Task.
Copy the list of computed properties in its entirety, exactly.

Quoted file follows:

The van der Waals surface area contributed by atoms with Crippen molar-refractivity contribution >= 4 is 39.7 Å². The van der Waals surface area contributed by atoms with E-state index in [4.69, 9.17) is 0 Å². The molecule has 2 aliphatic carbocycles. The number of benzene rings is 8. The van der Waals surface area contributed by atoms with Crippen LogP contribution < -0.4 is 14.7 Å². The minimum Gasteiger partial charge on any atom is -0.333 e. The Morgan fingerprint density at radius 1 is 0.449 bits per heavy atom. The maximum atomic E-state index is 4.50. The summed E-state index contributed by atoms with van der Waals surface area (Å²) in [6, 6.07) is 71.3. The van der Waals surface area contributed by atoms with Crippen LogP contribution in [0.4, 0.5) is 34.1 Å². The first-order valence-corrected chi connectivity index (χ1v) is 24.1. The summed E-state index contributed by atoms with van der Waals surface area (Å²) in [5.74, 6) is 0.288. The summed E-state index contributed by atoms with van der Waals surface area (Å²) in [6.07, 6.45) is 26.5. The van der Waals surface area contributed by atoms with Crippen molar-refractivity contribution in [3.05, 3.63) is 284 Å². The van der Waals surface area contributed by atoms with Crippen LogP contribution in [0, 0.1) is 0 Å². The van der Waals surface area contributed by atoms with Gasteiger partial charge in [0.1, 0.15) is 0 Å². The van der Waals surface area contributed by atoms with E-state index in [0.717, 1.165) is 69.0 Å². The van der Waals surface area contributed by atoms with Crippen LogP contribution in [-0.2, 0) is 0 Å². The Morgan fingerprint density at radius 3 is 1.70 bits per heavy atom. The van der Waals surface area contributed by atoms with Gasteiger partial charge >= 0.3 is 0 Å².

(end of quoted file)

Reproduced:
The van der Waals surface area contributed by atoms with Crippen molar-refractivity contribution >= 4 is 39.7 Å². The van der Waals surface area contributed by atoms with E-state index in [4.69, 9.17) is 0 Å². The molecule has 2 aliphatic carbocycles. The number of benzene rings is 8. The van der Waals surface area contributed by atoms with Crippen LogP contribution < -0.4 is 14.7 Å². The minimum Gasteiger partial charge on any atom is -0.333 e. The Morgan fingerprint density at radius 1 is 0.449 bits per heavy atom. The maximum atomic E-state index is 4.50. The summed E-state index contributed by atoms with van der Waals surface area (Å²) in [6, 6.07) is 71.3. The van der Waals surface area contributed by atoms with Crippen LogP contribution in [0.4, 0.5) is 34.1 Å². The first-order valence-corrected chi connectivity index (χ1v) is 24.1. The summed E-state index contributed by atoms with van der Waals surface area (Å²) in [5.74, 6) is 0.288. The summed E-state index contributed by atoms with van der Waals surface area (Å²) in [6.07, 6.45) is 26.5. The van der Waals surface area contributed by atoms with Crippen molar-refractivity contribution in [3.05, 3.63) is 284 Å². The van der Waals surface area contributed by atoms with Crippen LogP contribution in [0, 0.1) is 0 Å². The van der Waals surface area contributed by atoms with Gasteiger partial charge in [0.1, 0.15) is 0 Å². The van der Waals surface area contributed by atoms with E-state index in [0.717, 1.165) is 69.0 Å². The van der Waals surface area contributed by atoms with Crippen LogP contribution in [-0.2, 0) is 0 Å². The Morgan fingerprint density at radius 3 is 1.70 bits per heavy atom. The van der Waals surface area contributed by atoms with Gasteiger partial charge >= 0.3 is 0 Å².